Figures obtained under the freedom of information request shows that about £712,000 was spent providing emergency accommodation for the homeless of Gloucester in the last year, four times what was spent four years ago.
According to the Freedom of Information (FOI), the rise in spending occurred between 2015 and 2016 when the figure jumped from £191,147 to £538,358 before jumping again, but this time to more than £712,000 in 2017. This means that the Gloucester City Council spent an additional £174,000 plus in 2017 to make sure that the homeless people in the city had a place to live than it did the previous years.
But the FOI however showed that the council budgeted only £265,000 to spend on emergency accommodation for the homeless this year, an amount that is £462,985 less than what was spent for the same purpose in 2017.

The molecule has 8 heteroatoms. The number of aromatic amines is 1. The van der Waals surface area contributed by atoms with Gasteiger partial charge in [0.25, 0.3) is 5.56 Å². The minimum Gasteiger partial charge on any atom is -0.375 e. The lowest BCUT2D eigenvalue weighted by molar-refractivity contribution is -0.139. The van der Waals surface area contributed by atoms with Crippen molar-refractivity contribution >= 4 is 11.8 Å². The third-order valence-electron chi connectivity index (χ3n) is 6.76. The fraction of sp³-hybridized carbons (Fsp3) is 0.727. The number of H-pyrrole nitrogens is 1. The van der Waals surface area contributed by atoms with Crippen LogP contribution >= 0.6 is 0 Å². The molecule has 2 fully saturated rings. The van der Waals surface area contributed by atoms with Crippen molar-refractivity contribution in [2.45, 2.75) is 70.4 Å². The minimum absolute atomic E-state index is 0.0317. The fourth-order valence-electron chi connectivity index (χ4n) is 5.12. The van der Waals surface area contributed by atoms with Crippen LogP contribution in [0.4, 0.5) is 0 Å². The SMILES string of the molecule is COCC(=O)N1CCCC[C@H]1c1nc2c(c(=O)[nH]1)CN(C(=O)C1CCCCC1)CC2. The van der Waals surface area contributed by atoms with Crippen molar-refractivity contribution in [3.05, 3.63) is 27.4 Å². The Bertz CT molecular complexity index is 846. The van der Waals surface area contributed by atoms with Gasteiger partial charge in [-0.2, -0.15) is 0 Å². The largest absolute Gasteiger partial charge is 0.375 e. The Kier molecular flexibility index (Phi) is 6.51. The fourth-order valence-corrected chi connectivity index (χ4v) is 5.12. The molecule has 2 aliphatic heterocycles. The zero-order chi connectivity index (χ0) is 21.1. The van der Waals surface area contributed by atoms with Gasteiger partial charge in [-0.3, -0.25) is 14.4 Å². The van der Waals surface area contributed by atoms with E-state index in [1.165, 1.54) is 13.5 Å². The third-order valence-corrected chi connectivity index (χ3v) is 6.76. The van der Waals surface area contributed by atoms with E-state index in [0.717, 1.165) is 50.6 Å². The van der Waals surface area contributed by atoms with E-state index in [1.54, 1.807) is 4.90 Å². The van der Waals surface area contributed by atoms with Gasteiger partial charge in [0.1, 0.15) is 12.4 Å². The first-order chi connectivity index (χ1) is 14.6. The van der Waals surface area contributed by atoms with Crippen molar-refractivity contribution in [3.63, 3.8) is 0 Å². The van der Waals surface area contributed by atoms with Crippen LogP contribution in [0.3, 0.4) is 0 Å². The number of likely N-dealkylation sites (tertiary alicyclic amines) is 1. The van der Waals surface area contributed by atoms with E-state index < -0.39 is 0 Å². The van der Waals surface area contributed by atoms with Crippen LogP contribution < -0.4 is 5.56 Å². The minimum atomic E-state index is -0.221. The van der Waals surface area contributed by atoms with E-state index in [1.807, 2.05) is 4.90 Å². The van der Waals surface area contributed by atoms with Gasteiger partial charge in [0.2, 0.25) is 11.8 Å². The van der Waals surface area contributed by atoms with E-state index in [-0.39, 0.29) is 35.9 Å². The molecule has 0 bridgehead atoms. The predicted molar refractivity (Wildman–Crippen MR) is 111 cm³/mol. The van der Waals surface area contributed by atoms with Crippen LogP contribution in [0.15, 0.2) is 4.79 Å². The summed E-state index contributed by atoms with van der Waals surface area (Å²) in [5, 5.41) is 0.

People are put into emergency accommodation when there are deemed to be homeless in what is supposed to be a temporary arrangement, but data shows that a large number of people are going months without a proper home, with one of the temporary accommodation arrangement going for as long as 41 weeks, costing the city a total of £6,170.50.
According to a council official, “finding available accommodation that is affordable and suitable is a real challenge, and on some occasions, more expensive alternatives such as hotels are used”.
According to Lloyd Griffiths, Head of Communities at Gloucester City Council, “The planned improvements to manage the demand for temporary accommodation will address the issue of emergency accommodation for the homeless as helping those in need of the support and housing is a priority for the city council”.